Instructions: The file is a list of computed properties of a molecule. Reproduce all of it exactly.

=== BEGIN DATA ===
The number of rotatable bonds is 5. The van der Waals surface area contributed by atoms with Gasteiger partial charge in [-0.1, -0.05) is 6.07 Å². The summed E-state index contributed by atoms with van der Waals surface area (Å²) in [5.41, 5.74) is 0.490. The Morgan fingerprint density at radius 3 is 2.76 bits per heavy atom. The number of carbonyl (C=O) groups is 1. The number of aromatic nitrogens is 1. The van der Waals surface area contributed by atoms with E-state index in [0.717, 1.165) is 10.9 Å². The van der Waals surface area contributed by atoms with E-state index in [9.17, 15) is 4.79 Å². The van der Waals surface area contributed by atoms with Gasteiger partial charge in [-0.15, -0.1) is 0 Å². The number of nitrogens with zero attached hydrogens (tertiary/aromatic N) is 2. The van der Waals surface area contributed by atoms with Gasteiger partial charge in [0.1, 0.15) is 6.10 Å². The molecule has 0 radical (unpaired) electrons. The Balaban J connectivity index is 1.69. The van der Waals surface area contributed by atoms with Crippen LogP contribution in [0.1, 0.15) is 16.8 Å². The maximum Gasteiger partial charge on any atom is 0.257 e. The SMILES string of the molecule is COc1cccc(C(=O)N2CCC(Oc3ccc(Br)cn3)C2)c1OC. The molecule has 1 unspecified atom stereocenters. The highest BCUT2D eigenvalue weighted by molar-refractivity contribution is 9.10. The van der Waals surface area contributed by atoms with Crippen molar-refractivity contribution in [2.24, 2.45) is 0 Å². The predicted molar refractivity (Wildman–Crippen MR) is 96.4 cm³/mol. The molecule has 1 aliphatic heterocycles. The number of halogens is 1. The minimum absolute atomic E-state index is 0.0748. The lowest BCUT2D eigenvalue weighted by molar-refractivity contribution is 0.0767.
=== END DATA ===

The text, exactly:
The number of rotatable bonds is 5. The van der Waals surface area contributed by atoms with Gasteiger partial charge in [-0.1, -0.05) is 6.07 Å². The summed E-state index contributed by atoms with van der Waals surface area (Å²) in [5.41, 5.74) is 0.490. The Morgan fingerprint density at radius 3 is 2.76 bits per heavy atom. The number of carbonyl (C=O) groups is 1. The number of aromatic nitrogens is 1. The van der Waals surface area contributed by atoms with E-state index in [0.717, 1.165) is 10.9 Å². The van der Waals surface area contributed by atoms with E-state index in [9.17, 15) is 4.79 Å². The van der Waals surface area contributed by atoms with Gasteiger partial charge in [-0.15, -0.1) is 0 Å². The number of nitrogens with zero attached hydrogens (tertiary/aromatic N) is 2. The van der Waals surface area contributed by atoms with Gasteiger partial charge in [0.1, 0.15) is 6.10 Å². The molecule has 0 radical (unpaired) electrons. The Balaban J connectivity index is 1.69. The van der Waals surface area contributed by atoms with Crippen LogP contribution in [0.1, 0.15) is 16.8 Å². The maximum Gasteiger partial charge on any atom is 0.257 e. The SMILES string of the molecule is COc1cccc(C(=O)N2CCC(Oc3ccc(Br)cn3)C2)c1OC. The molecule has 1 unspecified atom stereocenters. The highest BCUT2D eigenvalue weighted by molar-refractivity contribution is 9.10. The van der Waals surface area contributed by atoms with Crippen molar-refractivity contribution in [2.24, 2.45) is 0 Å². The predicted molar refractivity (Wildman–Crippen MR) is 96.4 cm³/mol. The molecule has 1 aliphatic heterocycles. The number of halogens is 1. The minimum absolute atomic E-state index is 0.0748. The lowest BCUT2D eigenvalue weighted by molar-refractivity contribution is 0.0767.